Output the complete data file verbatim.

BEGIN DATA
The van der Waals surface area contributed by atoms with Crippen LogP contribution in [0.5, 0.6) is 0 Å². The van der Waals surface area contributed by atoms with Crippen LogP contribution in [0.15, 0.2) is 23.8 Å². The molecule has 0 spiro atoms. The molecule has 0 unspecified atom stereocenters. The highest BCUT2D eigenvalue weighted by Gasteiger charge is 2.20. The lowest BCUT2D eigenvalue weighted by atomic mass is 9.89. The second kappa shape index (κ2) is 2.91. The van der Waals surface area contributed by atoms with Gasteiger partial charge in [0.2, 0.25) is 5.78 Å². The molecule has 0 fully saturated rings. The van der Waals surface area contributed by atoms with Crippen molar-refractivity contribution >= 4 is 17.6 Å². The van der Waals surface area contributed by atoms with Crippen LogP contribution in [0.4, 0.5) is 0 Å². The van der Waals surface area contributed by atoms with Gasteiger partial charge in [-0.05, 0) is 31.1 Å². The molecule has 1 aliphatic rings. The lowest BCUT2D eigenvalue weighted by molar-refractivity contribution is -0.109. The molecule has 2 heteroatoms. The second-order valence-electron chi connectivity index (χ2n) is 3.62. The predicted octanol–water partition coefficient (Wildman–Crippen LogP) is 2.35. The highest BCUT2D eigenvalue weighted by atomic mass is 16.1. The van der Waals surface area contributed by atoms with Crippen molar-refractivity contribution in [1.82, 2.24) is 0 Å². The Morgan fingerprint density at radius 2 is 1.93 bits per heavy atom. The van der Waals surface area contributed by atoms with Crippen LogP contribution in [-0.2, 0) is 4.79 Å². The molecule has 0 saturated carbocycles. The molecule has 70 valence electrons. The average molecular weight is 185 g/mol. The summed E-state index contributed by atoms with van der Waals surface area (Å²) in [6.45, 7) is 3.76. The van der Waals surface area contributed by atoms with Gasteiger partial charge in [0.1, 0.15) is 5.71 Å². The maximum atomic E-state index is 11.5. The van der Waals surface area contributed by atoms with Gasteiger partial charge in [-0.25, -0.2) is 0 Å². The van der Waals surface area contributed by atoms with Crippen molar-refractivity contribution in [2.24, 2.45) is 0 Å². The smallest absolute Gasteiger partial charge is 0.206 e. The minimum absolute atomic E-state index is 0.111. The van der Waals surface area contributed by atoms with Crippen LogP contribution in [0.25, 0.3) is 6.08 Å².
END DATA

The van der Waals surface area contributed by atoms with Crippen LogP contribution in [0.5, 0.6) is 0 Å². The van der Waals surface area contributed by atoms with Crippen LogP contribution in [0.15, 0.2) is 23.8 Å². The molecule has 0 spiro atoms. The molecule has 0 unspecified atom stereocenters. The highest BCUT2D eigenvalue weighted by Gasteiger charge is 2.20. The lowest BCUT2D eigenvalue weighted by atomic mass is 9.89. The second kappa shape index (κ2) is 2.91. The van der Waals surface area contributed by atoms with Gasteiger partial charge in [0.2, 0.25) is 5.78 Å². The molecule has 0 fully saturated rings. The van der Waals surface area contributed by atoms with Crippen molar-refractivity contribution >= 4 is 17.6 Å². The van der Waals surface area contributed by atoms with Crippen LogP contribution in [0.4, 0.5) is 0 Å². The van der Waals surface area contributed by atoms with Gasteiger partial charge in [-0.05, 0) is 31.1 Å². The molecule has 1 aliphatic rings. The lowest BCUT2D eigenvalue weighted by molar-refractivity contribution is -0.109. The molecule has 2 heteroatoms. The second-order valence-electron chi connectivity index (χ2n) is 3.62. The predicted octanol–water partition coefficient (Wildman–Crippen LogP) is 2.35. The highest BCUT2D eigenvalue weighted by atomic mass is 16.1. The van der Waals surface area contributed by atoms with Crippen molar-refractivity contribution in [1.82, 2.24) is 0 Å². The Morgan fingerprint density at radius 2 is 1.93 bits per heavy atom. The van der Waals surface area contributed by atoms with Crippen LogP contribution in [-0.2, 0) is 4.79 Å². The molecule has 0 saturated carbocycles. The molecule has 70 valence electrons. The average molecular weight is 185 g/mol. The summed E-state index contributed by atoms with van der Waals surface area (Å²) in [6.45, 7) is 3.76. The van der Waals surface area contributed by atoms with Gasteiger partial charge in [0.1, 0.15) is 5.71 Å². The maximum atomic E-state index is 11.5. The van der Waals surface area contributed by atoms with Gasteiger partial charge in [-0.25, -0.2) is 0 Å². The van der Waals surface area contributed by atoms with Crippen molar-refractivity contribution in [2.24, 2.45) is 0 Å². The smallest absolute Gasteiger partial charge is 0.206 e. The minimum absolute atomic E-state index is 0.111. The van der Waals surface area contributed by atoms with Crippen LogP contribution in [0.25, 0.3) is 6.08 Å².